HIGH STEARIC ACID FATS MAY REDUCE FATTY LIVER TROUBLES

Posted by Dr. Jim Lofton on Jun 9, 2022 12:55:00 PM

 

Proper nutritional management of the transition cow helps reduce the risk of fresh cow metabolic problems, increase milk production, and maximize fertility. Recent research indicates that the fatty acid profile of dietary fat may significantly affect the amount of fat that accumulates in the liver of early lactation cows.

Fat deposition occurs in the liver of all dairy cows around the time of calving. The clinical disorder, which often is termed "fatty liver syndrome”, appears when excessive fat accumulates in the liver. Outward signs in- clude a generalized failure to "come into milk," reduced immune function and increased incidence of other common post-calving diseases & dis- orders such as ketosis, poor responses to treatment for other diseases, decreased milk production, & impaired reproductive performance.

Cows are in negative energy balance during early lactation. Mobilization of body energy reserves to meet the energy needs of milk production also results in the accumulation of fat in the liver due to the liver’s limited ability to metabolize or secrete fats.

Stearic Acid Does Not Accumulate in the Liver

Recent research has shown that dietary fats high in stearic acid (C18:0) and low in palmitic (C16:0), oleic (C18:1) and linoleic (C18:2) acids may reduce liver triglyceride accumulation in early lactation cows. Stearic acid appears to be preferentially used by either the liver for oxidation (energy) and/or by the mammary gland for milk fat secretion.

Researchers demonstrated that despite serum concentrations of palmitic and stearic acids increasing to nearly identical levels postpartum, no stearic acid accumulated in the liver, even though liver concentrations of palmitic, oleic, and linoleic acids increased dramatically (four to six times in cows that developed fatty liver). The researchers observed similar changes in serum and liver fatty acid content in cows that did not develop fatty liver, but increases were of a lower magnitude (2-3x).

This work validated earlier research documenting that during fatty liver development, stearic, oleic, and palmitic acid contents increased by 70%, 860%, and 900%, respectively. Another study simulating the metabolic effects that occur in transition cows demonstrated that feeding calcium soaps of long-chain fatty acids increased liver triglyceride accumulation and reduced rate of liver fat excretion. Eight different publications now support the concept that different dietary fatty acid profiles and feeding management practices affect development of fatty liver.

Supply Extra Energy Needs Without Sacrificing Dry Matter Intake

When dry matter intake (DMI) declines or energy requirements are greater than energy intake, alternate sources of energy must be found. If dietary energy intake is not increased, the body begins mobilization of body fat stores and fatty livers can develop. Feeding an appropriate supplemental fat can lower fatty liver risk factors. When choosing a supplement for transition and high producing cows, select a fat that: 1) does not depress DMI; 2) is high in stearic acid to minimize fat accumulation in the liver; and 3) has the highest Net Energy for Lactation to meet the cow’s energy requirements.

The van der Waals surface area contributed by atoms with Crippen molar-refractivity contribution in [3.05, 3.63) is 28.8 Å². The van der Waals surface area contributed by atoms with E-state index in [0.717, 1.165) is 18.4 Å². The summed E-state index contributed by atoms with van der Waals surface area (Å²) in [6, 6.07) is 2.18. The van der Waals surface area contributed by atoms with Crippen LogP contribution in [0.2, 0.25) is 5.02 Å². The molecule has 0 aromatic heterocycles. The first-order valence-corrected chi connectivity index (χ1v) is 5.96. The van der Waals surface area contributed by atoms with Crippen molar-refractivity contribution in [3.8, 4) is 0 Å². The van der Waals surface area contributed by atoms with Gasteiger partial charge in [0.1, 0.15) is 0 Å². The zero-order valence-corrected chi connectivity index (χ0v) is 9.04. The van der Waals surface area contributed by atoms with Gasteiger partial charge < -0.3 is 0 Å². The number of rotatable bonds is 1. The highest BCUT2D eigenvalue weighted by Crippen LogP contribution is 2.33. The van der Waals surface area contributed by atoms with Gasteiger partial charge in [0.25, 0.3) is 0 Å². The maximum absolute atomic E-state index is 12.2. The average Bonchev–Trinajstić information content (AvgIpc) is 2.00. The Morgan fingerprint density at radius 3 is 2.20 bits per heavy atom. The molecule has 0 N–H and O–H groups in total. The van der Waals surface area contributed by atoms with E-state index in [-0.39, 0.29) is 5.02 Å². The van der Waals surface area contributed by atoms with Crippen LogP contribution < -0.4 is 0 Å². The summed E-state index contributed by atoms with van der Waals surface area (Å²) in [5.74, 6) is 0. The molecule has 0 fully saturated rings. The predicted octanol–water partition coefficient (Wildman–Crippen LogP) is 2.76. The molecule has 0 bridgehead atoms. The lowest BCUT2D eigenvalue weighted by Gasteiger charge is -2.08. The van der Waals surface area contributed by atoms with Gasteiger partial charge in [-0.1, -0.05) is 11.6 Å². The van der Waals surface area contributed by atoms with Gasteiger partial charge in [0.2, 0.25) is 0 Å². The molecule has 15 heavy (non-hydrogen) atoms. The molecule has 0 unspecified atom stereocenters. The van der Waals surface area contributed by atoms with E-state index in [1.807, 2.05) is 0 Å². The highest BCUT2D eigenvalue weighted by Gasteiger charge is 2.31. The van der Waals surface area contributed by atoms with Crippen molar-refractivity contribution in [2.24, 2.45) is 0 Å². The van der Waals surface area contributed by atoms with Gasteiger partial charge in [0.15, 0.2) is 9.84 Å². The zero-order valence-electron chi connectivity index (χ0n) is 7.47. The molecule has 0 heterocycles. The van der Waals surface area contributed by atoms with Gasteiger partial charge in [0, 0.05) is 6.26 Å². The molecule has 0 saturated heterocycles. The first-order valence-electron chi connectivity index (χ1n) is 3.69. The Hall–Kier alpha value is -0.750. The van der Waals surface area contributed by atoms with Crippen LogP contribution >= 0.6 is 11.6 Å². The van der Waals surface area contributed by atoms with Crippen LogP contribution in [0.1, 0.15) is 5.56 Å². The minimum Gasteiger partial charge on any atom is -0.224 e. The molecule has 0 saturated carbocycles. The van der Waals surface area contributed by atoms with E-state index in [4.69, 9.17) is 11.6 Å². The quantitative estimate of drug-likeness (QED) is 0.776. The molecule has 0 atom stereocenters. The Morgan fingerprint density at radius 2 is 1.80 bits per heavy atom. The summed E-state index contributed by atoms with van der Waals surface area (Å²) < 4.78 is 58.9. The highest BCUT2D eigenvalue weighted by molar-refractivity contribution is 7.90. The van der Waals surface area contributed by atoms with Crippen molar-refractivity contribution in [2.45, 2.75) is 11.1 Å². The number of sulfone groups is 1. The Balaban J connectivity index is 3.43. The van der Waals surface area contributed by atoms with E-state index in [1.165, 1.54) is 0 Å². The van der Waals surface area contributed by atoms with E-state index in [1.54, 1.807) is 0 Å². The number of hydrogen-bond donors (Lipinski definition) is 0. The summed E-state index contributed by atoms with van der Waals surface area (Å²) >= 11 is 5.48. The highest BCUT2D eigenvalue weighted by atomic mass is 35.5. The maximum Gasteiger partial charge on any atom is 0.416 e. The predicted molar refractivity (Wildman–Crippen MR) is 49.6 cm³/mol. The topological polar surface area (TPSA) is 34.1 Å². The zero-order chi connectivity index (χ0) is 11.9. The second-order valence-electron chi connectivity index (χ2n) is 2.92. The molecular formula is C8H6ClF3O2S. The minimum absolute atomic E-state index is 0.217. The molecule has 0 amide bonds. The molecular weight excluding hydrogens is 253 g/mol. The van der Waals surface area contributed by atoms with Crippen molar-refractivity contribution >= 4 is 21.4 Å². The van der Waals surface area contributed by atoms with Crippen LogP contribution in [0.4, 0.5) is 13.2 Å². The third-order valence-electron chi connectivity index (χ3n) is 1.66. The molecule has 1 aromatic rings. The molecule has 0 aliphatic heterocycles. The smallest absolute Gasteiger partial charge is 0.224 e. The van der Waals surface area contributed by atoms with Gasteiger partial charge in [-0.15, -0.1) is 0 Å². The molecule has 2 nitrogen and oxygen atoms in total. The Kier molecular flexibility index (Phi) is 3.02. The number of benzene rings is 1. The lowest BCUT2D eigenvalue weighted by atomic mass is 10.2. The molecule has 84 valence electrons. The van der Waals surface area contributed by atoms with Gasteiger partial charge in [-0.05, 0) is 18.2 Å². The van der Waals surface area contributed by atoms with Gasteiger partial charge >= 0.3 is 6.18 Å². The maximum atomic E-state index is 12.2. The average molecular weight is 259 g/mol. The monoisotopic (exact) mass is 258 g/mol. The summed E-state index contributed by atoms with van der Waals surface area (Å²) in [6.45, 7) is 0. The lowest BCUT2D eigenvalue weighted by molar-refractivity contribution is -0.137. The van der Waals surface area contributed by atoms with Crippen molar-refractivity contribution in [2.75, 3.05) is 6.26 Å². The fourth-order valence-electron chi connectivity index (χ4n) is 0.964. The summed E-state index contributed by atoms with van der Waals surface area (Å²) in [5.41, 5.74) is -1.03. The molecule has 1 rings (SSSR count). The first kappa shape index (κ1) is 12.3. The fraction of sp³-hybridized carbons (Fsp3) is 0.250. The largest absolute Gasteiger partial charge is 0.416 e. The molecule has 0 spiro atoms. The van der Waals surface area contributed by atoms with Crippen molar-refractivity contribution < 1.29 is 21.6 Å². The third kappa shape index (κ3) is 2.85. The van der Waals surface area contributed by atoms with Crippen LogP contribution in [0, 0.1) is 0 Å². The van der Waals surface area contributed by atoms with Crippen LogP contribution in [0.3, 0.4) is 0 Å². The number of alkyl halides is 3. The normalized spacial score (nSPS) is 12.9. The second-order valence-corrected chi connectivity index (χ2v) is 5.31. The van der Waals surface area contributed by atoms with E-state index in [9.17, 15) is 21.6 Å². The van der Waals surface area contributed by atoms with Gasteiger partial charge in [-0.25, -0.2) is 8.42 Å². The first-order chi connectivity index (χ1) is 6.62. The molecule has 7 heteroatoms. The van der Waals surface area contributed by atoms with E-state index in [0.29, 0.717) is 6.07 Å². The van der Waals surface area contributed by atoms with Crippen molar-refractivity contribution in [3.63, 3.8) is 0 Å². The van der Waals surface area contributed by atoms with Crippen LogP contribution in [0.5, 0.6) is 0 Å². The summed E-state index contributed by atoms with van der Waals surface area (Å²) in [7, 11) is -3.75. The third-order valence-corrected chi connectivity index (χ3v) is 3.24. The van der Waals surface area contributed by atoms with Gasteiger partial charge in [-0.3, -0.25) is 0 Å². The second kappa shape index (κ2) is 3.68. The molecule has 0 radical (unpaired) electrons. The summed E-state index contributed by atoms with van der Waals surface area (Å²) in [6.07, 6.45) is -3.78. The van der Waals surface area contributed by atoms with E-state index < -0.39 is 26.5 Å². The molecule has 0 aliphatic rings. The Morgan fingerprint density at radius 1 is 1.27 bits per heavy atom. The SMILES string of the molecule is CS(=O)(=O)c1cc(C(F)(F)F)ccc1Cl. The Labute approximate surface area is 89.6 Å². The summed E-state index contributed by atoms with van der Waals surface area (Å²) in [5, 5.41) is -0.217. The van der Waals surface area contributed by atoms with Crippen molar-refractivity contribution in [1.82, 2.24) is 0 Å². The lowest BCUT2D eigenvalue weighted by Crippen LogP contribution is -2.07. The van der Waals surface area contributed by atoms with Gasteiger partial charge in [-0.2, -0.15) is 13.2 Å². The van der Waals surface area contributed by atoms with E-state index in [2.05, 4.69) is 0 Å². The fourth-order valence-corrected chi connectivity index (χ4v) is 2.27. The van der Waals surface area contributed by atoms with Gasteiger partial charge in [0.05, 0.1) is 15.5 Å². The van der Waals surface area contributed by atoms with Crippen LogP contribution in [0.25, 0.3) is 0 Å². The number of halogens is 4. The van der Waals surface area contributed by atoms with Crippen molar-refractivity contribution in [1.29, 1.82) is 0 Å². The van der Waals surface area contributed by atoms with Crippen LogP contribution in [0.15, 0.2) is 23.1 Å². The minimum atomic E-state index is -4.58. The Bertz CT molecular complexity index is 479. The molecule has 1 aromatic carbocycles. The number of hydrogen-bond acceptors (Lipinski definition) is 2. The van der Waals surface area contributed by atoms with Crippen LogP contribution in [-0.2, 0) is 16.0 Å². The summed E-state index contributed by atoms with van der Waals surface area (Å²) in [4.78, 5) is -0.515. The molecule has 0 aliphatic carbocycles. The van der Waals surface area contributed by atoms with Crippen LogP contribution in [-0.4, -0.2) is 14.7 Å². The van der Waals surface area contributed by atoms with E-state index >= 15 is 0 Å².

• Due to high palmitic, oleic and linoleic acid content, calcium soaps of long-chain fatty acids should be avoided in early- lactation diets as they may increase the incidence and severity of fatty liver.
  • Stearic acid does not appear to accumulate in the liver.
  • Energy Booster 100® is the only fat with a high stearic acid content and minimal palmitic, oleic and linoleic acid content that is highly digestible.
  • In addition to providing the highest NEL value, Energy Booster 100® does not depress DMI.

 

 

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Topics: ANIMAL NUTRITION

RETURN COWS TO POSITIVE ENERGY BALANCE SOONER

Posted by Dr. Jim Lofton on May 11, 2022 1:39:08 PM

The critical element in how well cows fare after calving is energy balance. This in turn has several key components, namely length and extent of negative energy balance, dry matter intake (DMI), and body condition status.

Although the return to positive energy balance after calving varies considerably, the main factor in when this occurs is not milk production level, as many believe. In fact, researchers found that the time required to reach positive energy balance is independent of milk yield. Rather, the most important factor is net energy of lactation (NEL) intake, which is the product of DMI x energy density of the diet.

Since it is difficult to increase DMI in early lactation, the component to alter is energy, as long as it does not reduce DMI. When calcium soaps of fatty acids (CSFA) are used to increase energy density, intake is reduced, which results in more time to reach positive energy balance as seen in Figure 1 for first-calf heifers and in Figure 2 for older cows. The differences in intake between the Energy Booster 100 (EB-100) and the CSFA ration are based on NRC 2001,7 which established that a 1% inclusion of CSFA reduced DMI by 2.5%. This difference translates into heifers and cows fed an EB-100 ration achieving positive energy balance 30 days sooner than when fed CSFA.